My guesses for Nicaragua center on Revolution.
People all over the world seem weary of their leaders.
People following their own drummer seems a better recipe than falling in step with someone else’s twenty year plan.
Ann’s art studio is also a gallery, a meeting place, a classroom, a resource of information, a great place to pick up a brush if you have an itch.
Studios, as opposed to galleries, are works in process.
There are finished and unfinished compositions on the walls, stacked in corners, left on easels. There are cans of brushes and rags, solvents and photographs of scenes that interest pinned to boards.The discussions here are about color, line, proportion, texture, what you want to say, how to put paint on a flat canvas to get a three dimensional shape and how to create art people want to buy.
Some of the works here have Nicaraguan scenes while others channel European or American traditions.
A studio is a place of discovery.
All these projects are around me, whispering, laughing, demanding attention, asking me to purchase them and find a place at home to show them off.
The pursuit of art is noble even if it gets messy and expensive.
Calzada Street begins at the Granada Cathedral and ends at Lake Nicaragua. This street has become a main tourist draw and has everything a tourist might want, and plenty they don’t need.
In the stretch down both sides of Calzada Street you have bars, restaurants, street vendors, an open seating area in the middle of the street, waiters standing on sidewalks promoting mojitos and two for one Happy Hour. There are hostels, hotels, mini-markets and tour companies. There are kids selling knickknacks made from corn husks, women selling whistles and themselves, sleeping dogs, art galleries, chocolate shops, pharmacies, liquor stores and Eskimo ice cream. This place is a mixed drink of locals, foreigners, tourists, ex-pats, hustlers, transients, businessmen, artists and artisans, homeowners.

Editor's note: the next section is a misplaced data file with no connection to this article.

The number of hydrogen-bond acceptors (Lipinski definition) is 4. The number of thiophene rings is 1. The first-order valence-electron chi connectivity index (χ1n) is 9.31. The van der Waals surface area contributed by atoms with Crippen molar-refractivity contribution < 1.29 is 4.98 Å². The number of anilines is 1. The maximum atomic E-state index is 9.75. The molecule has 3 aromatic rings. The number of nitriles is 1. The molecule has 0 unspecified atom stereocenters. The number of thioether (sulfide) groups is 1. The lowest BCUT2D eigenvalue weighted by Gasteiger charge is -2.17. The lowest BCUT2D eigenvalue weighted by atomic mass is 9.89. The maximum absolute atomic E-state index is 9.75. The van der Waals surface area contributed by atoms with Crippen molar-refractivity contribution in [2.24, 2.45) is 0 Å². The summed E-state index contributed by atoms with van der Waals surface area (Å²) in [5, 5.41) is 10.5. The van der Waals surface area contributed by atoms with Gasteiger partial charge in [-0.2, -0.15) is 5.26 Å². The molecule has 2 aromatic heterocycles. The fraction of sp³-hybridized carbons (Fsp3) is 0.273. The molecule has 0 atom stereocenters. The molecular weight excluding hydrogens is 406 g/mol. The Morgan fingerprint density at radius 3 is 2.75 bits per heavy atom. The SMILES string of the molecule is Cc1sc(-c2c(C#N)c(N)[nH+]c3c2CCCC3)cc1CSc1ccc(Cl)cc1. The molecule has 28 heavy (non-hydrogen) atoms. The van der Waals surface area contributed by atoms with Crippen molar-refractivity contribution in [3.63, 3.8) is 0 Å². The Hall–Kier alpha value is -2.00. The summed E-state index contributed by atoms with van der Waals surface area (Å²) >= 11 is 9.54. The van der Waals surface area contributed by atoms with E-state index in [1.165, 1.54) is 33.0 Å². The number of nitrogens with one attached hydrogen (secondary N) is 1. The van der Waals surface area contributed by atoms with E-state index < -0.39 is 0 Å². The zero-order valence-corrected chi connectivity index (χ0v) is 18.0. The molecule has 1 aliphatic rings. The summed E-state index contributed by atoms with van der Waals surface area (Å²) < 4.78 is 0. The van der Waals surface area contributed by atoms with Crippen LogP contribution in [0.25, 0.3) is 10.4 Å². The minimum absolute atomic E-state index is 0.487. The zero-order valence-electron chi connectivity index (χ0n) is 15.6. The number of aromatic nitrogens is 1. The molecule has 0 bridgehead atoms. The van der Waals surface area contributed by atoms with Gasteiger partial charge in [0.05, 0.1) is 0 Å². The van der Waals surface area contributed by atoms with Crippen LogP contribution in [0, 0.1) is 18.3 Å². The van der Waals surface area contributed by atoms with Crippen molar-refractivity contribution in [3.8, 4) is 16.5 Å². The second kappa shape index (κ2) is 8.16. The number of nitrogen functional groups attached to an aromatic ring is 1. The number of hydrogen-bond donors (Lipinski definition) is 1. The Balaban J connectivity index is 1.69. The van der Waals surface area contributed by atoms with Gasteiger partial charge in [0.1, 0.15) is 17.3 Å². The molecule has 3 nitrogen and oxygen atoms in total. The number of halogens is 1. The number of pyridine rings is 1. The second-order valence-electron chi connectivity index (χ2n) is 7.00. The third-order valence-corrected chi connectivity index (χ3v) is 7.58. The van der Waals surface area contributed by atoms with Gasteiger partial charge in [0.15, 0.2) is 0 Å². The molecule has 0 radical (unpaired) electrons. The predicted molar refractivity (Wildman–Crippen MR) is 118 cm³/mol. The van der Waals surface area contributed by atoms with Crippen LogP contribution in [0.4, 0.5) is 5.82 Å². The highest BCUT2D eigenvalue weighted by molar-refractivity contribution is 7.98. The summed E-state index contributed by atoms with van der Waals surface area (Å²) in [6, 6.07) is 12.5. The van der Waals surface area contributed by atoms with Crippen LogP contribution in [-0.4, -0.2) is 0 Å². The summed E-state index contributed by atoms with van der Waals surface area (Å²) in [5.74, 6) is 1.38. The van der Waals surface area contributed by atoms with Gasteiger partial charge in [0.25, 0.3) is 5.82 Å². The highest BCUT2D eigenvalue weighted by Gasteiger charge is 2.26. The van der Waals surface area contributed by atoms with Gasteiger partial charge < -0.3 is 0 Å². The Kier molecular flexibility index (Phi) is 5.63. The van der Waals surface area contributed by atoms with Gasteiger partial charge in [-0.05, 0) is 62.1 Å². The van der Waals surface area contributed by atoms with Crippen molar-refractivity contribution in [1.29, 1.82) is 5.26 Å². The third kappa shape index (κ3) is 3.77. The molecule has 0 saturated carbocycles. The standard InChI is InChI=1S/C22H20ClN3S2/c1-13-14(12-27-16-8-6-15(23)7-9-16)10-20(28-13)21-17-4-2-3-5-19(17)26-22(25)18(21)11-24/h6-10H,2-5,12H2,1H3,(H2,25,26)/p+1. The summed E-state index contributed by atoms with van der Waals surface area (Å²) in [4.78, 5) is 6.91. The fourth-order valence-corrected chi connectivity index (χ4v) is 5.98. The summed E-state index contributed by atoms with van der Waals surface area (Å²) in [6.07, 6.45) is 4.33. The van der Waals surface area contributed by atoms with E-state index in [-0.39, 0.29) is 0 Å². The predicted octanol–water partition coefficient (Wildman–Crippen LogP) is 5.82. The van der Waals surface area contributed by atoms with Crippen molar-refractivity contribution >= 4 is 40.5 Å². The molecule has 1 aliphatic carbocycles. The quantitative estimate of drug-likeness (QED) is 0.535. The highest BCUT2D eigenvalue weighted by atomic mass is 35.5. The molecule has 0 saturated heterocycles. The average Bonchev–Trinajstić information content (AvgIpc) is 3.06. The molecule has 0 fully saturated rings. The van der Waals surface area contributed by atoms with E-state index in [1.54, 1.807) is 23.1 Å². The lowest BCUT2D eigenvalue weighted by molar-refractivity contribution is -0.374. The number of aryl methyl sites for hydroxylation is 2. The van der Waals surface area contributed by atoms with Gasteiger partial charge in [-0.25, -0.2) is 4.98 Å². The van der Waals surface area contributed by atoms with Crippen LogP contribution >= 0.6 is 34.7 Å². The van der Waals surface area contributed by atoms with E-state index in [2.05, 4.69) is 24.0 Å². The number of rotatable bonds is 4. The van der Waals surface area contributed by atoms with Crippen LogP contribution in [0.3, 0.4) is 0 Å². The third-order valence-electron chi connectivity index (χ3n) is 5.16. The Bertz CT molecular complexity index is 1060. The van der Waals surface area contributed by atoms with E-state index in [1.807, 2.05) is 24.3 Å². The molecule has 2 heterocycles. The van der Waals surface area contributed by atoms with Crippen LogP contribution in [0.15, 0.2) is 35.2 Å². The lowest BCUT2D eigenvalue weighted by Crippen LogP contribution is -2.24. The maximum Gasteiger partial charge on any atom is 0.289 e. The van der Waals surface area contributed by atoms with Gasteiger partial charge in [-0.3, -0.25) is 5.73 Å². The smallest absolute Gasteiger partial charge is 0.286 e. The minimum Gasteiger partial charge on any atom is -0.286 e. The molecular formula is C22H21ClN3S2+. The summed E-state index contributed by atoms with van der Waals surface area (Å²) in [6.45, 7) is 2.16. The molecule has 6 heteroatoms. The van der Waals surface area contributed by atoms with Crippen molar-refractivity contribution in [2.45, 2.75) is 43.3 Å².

In the old days this was a sleepy street and residents lived normal lives. With an influx of foreigners, real estate became more valuable than most could have ever imagined. A quiet street on the way to the Lake became the Las Vegas Strip without slot machines. Old adobe homes were suddenly valuable and worth lots more than the straw, mud and wood beans used to build them.
This house on Calzada Street has brought local issues out into public.
It’s owner calls out swindlers, by name.
The bottom line is that this house is not for sale, unless, of course, the price is right.
Swindlers buy dirt cheap and sell sky high.
Swindlers, and those swindled, dance a fine line on Calzada Street.
The Historical District is deceptive.
Walking narrow streets and sidewalks, you meet massive walls and sturdy doors, wrought iron,sturdy secure steel gates.
When you peek through cracked doors, or open windows, you are surprised with glimpses of cozy interiors, plants, fountains, bicycles on tile floors, rocking chairs, big screen televisions. Drafts of cool air, funneled through the house, hit you in the face.
These old original homes are built with thick adobe walls which cuts noise, keeps temperatures constant, and keeps occupants safe. By opening windows and doors you get ventilation. There are multiple porches and open spaces for dining and entertaining.
If I lived in one of these old homes, I would spend much of my time on the upstairs porch, rocking in a chair, sipping coffee, listening to the neighborhood.
The rest of the day my shoes would be in the streets following the pied piper.
These colonial homes, re-habbed, or not, all use lots of space, built in a time when there were fewer people in the city, space wasn’t sold per square foot, and families were bigger.